On the way home, Barbara Windsor phoned. It was so surreal to hear her voice! She’s performing on the Requiem recording, and was booking herself in for a little rehearsal. I can’t tell you how honoured and excited I feel to have her on board. The day, at this stage was getting better and better. I went to the local shop and bought a lovely loaf of bread to have for my tea...

Home, and I opened my emails to discover the horrifying news that we’d been turned down once again for Arts Council funding. After taking a full week to do eight re-writes of the application, with the very kind assistance of members of Arts Council staff, we were still turned down. Worse than this, instead of hearing via official letter, I received an email from one of the staff members which basically just said; “gosh you must be gutted not to have been successful...” It hit me very hard, and I cried like a baby for about 30 minutes solid.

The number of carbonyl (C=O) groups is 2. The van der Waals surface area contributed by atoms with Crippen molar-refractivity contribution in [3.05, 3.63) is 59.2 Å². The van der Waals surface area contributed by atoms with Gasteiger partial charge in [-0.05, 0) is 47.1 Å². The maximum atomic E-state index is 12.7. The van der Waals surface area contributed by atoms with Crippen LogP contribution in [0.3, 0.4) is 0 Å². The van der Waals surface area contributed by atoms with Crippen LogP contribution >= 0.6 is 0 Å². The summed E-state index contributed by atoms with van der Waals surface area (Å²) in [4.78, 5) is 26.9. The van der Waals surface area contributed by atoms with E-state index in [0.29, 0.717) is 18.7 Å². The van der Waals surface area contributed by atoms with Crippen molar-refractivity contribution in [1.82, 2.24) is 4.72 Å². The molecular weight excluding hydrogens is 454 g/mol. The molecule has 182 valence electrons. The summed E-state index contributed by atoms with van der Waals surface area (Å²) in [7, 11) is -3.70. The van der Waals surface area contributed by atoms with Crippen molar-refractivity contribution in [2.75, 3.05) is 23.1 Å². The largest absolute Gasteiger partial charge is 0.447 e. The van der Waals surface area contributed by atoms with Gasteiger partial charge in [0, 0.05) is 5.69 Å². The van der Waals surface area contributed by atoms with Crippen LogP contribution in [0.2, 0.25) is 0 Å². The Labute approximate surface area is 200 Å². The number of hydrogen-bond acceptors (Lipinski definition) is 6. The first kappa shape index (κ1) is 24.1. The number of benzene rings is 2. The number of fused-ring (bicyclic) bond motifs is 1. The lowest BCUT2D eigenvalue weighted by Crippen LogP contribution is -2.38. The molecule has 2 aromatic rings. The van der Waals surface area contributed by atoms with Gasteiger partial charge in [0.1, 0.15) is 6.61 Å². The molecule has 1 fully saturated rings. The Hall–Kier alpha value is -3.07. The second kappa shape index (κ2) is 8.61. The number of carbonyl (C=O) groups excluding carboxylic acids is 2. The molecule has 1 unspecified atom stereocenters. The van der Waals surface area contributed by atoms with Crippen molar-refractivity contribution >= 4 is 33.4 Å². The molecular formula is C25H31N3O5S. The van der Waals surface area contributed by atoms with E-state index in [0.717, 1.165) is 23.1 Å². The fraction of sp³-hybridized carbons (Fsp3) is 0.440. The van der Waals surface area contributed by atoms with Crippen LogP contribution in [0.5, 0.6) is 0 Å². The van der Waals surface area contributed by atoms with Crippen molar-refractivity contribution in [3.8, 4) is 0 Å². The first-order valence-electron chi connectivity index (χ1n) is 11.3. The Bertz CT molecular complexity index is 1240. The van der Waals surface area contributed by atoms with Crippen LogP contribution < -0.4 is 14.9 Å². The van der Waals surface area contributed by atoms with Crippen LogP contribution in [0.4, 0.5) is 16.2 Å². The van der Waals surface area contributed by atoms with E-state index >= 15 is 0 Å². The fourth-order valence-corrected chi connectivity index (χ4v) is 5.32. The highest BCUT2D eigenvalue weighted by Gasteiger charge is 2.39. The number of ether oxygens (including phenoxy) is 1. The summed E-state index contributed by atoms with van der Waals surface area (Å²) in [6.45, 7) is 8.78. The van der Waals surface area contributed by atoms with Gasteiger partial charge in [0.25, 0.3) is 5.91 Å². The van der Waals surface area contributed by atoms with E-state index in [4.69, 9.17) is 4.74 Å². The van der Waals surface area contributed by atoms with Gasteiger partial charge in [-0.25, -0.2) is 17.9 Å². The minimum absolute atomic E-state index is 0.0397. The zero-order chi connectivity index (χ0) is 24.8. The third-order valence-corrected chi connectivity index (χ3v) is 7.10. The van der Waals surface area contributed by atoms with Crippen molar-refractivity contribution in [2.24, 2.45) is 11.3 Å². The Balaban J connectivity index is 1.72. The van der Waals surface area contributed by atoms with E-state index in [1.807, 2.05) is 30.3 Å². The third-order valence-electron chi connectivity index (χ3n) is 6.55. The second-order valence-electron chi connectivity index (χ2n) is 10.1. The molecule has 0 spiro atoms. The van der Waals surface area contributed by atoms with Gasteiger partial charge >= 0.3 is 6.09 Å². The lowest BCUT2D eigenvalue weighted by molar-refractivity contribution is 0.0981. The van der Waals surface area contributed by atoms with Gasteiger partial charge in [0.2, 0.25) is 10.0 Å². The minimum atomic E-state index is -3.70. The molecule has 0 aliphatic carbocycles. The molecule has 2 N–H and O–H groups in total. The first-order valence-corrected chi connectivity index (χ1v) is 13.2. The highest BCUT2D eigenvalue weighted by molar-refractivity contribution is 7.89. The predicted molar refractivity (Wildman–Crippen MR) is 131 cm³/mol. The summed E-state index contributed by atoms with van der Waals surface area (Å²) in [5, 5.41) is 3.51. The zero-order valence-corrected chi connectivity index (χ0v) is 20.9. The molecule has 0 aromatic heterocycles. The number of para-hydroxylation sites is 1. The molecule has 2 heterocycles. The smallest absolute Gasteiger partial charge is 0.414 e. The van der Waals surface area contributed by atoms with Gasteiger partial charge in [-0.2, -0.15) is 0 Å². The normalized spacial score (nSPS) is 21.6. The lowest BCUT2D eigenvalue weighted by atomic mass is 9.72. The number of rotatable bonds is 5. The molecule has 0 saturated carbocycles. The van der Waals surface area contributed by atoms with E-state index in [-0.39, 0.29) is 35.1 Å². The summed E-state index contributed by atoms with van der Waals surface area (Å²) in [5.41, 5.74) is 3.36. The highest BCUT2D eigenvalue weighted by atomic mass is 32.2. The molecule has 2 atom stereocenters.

It was also rather a long time before I could get in touch with anyone to talk things through. Nathan’s phone was out of battery. Penny wasn’t answering and all the Arts Council folk had left work for the weekend. An hour or so later, I’d managed to talk to Fiona and Penny, who were both reassuring. Obviously, we’re going to see what we can do to move a few pots of money around, but it’s looking like the money I would have been paid to deliver material for The Space, will now have to be diverted into the recording of the Requiem (which forms the basis of the material we feature on The Space), so I’m effectively working for three months with no pay! Put another way, the composer of a work, which is being funded by the Arts Council, is self-funding the musicians who are playing it. Put like that it sounds about as dreadful as it is...